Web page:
In his 1888 book Astronomy with an Opera-Glass, Garrett Serviss wrote, “I have never beheld the first indications of the [winter stars] without a peculiar feeling of awakened expectation, like that of one who sees the curtain rise upon a drama of absorbing interest. … First in the east come the world-renowned Pleiades. … In an hour the fiery gleam of Aldebaran appears at the edge of the dome [along with] the beautiful V-shaped group of the Hyades.”
Just as Serviss promised his readers 130 years ago, we, too, witness the beauty and anticipation of the coming winter stars and the many beautiful sights that they bring.
When we look toward the stars of the Hyades, we are admiring one of the open star clusters nearest to our solar system. All the stars in the naked-eye V, as well as many more visible through binoculars, collectively lie an average of 151 light-years away. All, that is, except for Aldebaran, the Bull’s angry red eye. It’s only 65 light-years from us, so is not a true cluster member. We visited the Hyades in this column back in January 2017, so be sure to take a look at that issue for further discussion of this spectacular target.
As you admire the view of the Hyades, take a quick glance to their north. There, you’ll find another collection of a dozen or so stars that, although not a formal cluster, are a pretty sight nonetheless. You’ll probably first notice a close-set pair of stars, Kappa1 (κ1) and Kappa2 (κ2) Tauri, as well as Omega (ω) Tauri to their southwest and other fainter suns filling the space between. While they may just look like a random scattering at first, the creative mind of the late Massachusetts amateur astronomer John Davis saw the shape of a dog.
In his words, Davis’ Dog looks like a “cute little dog whose nose got caught in a pencil sharpener!” Omega marks the tip of the sharpened nose, while fainter 53 Tauri represents one of the hound’s eyes. The stars 51 and 56 Tauri lie at the tips of the dog’s pointy ears. The dog’s tail arcs from the two Kappas to 69 and 72 Tauri, while the body and legs are formed from two fainter triangular patterns to the south. In all, Davis’ Dog spans an area 3° by 1°.
The V pattern of the Hyades naturally draws our eyes toward the tips of the Bull’s horns, marked by Elnath [Beta (β) Tauri] and Zeta (ζ) Tauri. But rather than jump directly there, take a slow and deliberate stroll in their direction while viewing through your binoculars.
Not even a full field beyond the Hyades, you will come to a softly glowing patch of faint light. That’s NGC 1647, an open cluster of 200 stars residing 1,800 light-years away. You’ll know you’re in the right place when you spot a tightly set pair of orangish stars, 6th-magnitude SAO 94112 and 8th-magnitude SAO 94110. Both overlap the cluster’s southern edge, but are much closer to us than the cluster itself.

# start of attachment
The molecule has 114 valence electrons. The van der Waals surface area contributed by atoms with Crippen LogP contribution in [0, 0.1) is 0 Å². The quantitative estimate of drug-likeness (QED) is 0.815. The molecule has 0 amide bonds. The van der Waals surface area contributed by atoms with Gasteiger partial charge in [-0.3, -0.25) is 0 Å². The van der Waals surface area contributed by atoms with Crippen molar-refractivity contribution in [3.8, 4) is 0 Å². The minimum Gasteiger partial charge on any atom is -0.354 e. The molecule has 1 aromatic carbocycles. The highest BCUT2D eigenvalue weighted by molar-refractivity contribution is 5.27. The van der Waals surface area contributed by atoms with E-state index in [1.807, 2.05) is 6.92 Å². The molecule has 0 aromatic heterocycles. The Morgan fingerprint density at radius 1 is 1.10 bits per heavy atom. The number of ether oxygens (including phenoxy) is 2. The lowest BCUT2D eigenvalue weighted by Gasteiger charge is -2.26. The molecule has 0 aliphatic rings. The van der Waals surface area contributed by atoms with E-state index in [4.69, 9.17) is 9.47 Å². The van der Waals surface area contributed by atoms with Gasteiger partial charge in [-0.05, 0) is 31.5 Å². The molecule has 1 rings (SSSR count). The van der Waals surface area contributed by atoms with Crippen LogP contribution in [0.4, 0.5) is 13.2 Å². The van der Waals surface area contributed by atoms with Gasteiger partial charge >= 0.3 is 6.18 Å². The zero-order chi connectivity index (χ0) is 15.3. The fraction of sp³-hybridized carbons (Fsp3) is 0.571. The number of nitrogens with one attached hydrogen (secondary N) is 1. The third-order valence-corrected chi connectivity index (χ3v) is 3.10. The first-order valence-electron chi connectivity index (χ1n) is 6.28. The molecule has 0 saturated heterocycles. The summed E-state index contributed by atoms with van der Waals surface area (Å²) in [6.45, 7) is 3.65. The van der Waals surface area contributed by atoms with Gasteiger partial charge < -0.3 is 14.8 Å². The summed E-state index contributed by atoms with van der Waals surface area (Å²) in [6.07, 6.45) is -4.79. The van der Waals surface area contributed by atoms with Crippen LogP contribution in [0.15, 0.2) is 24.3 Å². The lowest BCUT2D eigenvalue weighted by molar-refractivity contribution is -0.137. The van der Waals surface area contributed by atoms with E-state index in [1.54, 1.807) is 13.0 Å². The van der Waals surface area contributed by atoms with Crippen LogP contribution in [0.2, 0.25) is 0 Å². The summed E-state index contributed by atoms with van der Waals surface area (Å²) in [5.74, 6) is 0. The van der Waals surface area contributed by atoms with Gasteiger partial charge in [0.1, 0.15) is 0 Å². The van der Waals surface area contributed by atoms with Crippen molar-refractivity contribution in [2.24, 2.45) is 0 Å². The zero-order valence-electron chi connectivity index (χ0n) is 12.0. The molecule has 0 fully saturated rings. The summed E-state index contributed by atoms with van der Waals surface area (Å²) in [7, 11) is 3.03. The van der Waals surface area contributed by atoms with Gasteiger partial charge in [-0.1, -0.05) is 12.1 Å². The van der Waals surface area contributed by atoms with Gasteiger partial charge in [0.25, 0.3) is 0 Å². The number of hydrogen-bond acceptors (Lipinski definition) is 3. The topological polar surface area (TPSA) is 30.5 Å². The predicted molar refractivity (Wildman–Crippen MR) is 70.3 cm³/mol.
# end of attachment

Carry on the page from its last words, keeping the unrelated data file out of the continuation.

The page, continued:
Like the Hyades, NGC 1647 looks better through binoculars than through many telescopes. That’s because its stars span an area of sky larger than that covered by the Full Moon. Through my 10×50 binoculars, I count half a dozen or so dim points of light poking out through the mist of fainter, unresolved cluster stars. With averted vision, you may notice that the cluster has an overall triangular or diamond shape.
There’s a second open cluster lying between the Bull’s horns, about halfway between the Hyades and Elnath. NGC 1746 strikes me as more obvious than its neighbor, even though it doesn’t share the same hazy look. That’s because its stars are more scattered. Most binoculars will show 12 to 15 suns shining between magnitudes 5 and 9. Through my 16×70 binoculars, I noticed that a couple of the cluster stars show subtle reddish tints that went undetected in my 10x50s. Can you spot them? You may also spot five stars zigzagging along the southern edge of the cluster. They remind me of a distorted Cassiopeia W.
We will return to Taurus next month to hunt for the remains of a long-gone star, as well as tiptoe into nearby Gemini. Meanwhile, if you have a favorite binocular object, I’d love to hear about it and possibly feature your observations in a future column. Drop me a line through my website, philharrington.net.
Until next month, remember that two eyes are better than one.
[Editor’s note: This article was originally published in the January 2019 issue of Astronomy magazine.]